Every night, there’s a racket coming from the basement of Besnik Sokoli’s Brooklyn building.
But it’s not coming from the pipes or boiler. It’s Sokoli, gliding back and forth on a ski training machine in the bowels of the Dumbo building.
And recently, the building superintendent and former refugee from Kosovo has been training more than ever. That’s because he’s heading to South Korea next month as an alternate on his native country’s alpine skiing team for the 2018 Winter Games in Pyeongchang.
“I can focus on my training at all times,” Sokoli said of his training space. “And frankly, this is New York City. It’s the only space I have to utilize it.”
Sokoli, 36, said he only picked up racing a year ago, during a trip to Shawnee Mountain Ski Area in the Poconos last January.
But it was clear early on: he was fast. So fast that he won his first race. It wasn’t long before he started to think big, and made a bid for the Olympics.
“(My wife) thought I was crazy,” he said.
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Sokoli will be an alternate for Kosovo’s national team, but said that could not have been possible if he didn’t leave his homeland as a teenager, escaping concentration and refugee camps in the war-torn nation.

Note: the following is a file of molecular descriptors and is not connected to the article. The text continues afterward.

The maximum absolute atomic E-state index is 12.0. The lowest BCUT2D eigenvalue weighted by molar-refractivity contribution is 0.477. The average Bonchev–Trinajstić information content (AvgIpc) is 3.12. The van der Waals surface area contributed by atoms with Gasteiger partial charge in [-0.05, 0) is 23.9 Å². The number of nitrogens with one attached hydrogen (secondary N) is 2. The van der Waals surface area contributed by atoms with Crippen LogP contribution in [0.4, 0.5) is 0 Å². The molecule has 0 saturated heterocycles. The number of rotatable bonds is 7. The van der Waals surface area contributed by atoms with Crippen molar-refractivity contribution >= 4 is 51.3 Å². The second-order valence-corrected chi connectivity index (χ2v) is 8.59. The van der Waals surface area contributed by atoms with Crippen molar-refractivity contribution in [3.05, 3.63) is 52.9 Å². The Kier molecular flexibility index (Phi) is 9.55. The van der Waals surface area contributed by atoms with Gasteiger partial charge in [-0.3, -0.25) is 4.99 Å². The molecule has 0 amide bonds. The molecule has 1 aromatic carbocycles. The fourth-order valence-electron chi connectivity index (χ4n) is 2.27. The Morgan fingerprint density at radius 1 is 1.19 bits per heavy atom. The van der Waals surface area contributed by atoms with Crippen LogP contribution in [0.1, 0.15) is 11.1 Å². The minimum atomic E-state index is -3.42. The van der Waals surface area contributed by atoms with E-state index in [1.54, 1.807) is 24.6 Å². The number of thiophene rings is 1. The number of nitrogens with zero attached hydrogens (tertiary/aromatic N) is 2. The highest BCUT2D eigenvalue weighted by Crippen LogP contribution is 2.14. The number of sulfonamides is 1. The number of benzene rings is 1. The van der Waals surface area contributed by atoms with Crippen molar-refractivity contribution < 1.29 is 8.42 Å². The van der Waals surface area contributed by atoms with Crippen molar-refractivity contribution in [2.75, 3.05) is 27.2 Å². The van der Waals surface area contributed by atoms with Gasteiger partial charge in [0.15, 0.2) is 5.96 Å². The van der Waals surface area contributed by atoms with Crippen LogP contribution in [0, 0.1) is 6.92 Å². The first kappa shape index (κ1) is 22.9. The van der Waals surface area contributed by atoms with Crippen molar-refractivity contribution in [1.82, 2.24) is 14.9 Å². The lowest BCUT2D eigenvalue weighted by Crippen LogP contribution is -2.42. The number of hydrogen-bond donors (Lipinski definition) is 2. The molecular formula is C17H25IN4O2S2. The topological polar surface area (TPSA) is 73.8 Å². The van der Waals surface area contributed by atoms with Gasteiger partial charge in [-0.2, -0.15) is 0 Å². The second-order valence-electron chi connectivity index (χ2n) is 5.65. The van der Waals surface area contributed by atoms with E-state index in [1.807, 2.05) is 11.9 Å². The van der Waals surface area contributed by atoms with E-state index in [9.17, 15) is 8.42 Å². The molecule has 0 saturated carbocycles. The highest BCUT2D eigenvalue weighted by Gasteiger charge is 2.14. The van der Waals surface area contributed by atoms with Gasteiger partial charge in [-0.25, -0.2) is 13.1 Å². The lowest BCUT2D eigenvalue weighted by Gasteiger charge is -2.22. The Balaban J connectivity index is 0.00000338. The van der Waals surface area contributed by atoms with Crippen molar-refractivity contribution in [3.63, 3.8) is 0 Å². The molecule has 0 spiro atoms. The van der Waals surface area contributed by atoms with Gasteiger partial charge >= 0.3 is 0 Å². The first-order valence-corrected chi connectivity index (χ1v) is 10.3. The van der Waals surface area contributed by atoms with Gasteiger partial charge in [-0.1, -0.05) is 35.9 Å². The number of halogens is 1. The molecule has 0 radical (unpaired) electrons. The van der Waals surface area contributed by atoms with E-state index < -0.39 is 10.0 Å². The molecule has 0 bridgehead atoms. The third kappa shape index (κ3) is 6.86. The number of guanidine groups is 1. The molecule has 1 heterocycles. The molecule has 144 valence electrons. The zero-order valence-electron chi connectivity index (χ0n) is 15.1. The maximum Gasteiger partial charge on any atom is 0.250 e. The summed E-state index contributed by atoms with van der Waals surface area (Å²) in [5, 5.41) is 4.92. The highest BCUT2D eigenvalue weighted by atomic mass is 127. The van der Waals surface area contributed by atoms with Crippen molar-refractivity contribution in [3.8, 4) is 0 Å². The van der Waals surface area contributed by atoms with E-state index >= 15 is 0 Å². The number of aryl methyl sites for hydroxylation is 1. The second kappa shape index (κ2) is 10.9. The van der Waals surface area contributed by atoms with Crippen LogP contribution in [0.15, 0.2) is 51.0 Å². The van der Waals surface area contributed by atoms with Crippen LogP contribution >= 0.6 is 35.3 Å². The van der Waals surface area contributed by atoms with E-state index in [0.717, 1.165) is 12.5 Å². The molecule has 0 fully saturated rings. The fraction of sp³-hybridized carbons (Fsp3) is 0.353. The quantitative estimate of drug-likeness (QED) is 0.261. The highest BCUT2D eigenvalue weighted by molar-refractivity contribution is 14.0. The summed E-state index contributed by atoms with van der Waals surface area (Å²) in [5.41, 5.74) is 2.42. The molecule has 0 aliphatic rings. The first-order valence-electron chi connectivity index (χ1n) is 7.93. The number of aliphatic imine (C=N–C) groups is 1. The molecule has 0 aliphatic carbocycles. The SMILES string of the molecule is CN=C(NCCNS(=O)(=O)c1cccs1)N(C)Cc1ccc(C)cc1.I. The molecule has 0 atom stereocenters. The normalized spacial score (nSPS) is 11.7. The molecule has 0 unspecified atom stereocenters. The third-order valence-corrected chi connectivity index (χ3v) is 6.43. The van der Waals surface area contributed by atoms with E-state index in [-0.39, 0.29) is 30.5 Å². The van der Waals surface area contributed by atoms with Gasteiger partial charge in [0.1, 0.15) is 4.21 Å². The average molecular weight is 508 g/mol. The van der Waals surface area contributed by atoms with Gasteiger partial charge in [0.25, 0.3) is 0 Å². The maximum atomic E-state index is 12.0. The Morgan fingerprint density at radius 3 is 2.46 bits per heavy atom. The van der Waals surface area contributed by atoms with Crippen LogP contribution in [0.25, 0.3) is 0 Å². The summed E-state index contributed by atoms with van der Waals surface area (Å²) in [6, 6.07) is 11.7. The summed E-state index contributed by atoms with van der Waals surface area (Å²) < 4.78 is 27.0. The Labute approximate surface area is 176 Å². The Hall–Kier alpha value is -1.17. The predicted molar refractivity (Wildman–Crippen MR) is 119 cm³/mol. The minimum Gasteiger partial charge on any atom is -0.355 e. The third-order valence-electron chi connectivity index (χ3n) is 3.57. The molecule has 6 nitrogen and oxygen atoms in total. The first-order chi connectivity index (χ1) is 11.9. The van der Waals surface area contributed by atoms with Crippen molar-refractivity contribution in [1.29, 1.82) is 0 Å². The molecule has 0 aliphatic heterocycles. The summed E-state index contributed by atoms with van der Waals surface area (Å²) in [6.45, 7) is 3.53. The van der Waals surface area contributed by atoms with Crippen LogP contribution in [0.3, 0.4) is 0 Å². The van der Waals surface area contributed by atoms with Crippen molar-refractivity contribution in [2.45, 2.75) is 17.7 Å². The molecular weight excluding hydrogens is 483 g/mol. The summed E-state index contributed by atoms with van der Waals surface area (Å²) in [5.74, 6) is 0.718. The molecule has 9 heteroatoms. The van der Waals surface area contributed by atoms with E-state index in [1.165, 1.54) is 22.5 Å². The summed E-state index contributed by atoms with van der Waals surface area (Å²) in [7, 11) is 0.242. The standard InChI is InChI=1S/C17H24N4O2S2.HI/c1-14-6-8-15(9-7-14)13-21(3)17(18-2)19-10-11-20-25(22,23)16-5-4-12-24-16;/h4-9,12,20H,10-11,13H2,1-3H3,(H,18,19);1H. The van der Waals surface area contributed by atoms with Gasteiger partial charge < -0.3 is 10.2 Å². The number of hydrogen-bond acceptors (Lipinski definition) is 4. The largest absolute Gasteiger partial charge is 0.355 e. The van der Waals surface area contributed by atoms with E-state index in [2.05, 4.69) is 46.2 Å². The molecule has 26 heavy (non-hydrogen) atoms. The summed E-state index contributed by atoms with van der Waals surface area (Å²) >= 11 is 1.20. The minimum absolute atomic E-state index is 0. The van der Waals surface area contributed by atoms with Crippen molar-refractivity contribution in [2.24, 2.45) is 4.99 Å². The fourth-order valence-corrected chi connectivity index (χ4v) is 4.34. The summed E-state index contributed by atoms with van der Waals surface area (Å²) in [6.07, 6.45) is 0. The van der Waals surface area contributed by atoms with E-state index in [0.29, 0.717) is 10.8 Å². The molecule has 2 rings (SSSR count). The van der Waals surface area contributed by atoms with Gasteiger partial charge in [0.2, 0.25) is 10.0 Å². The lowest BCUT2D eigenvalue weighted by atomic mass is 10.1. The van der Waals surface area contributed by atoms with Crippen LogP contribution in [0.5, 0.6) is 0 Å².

“I had no idea where I was going,” he said. “I just hopped on a plane. I didn’t even know I was coming to America. I just knew I was leaving behind the snipers, the landmines, the robbing and the killing.”
But once he made it to New York City, things looked up. He met his wife and had kids. He became the superintendent for five buildings. And he found a training spot in a boiler room good enough to push him to one of the world's brightest stages.
“Coming to America was the best thing that ever happened to my life,” he said.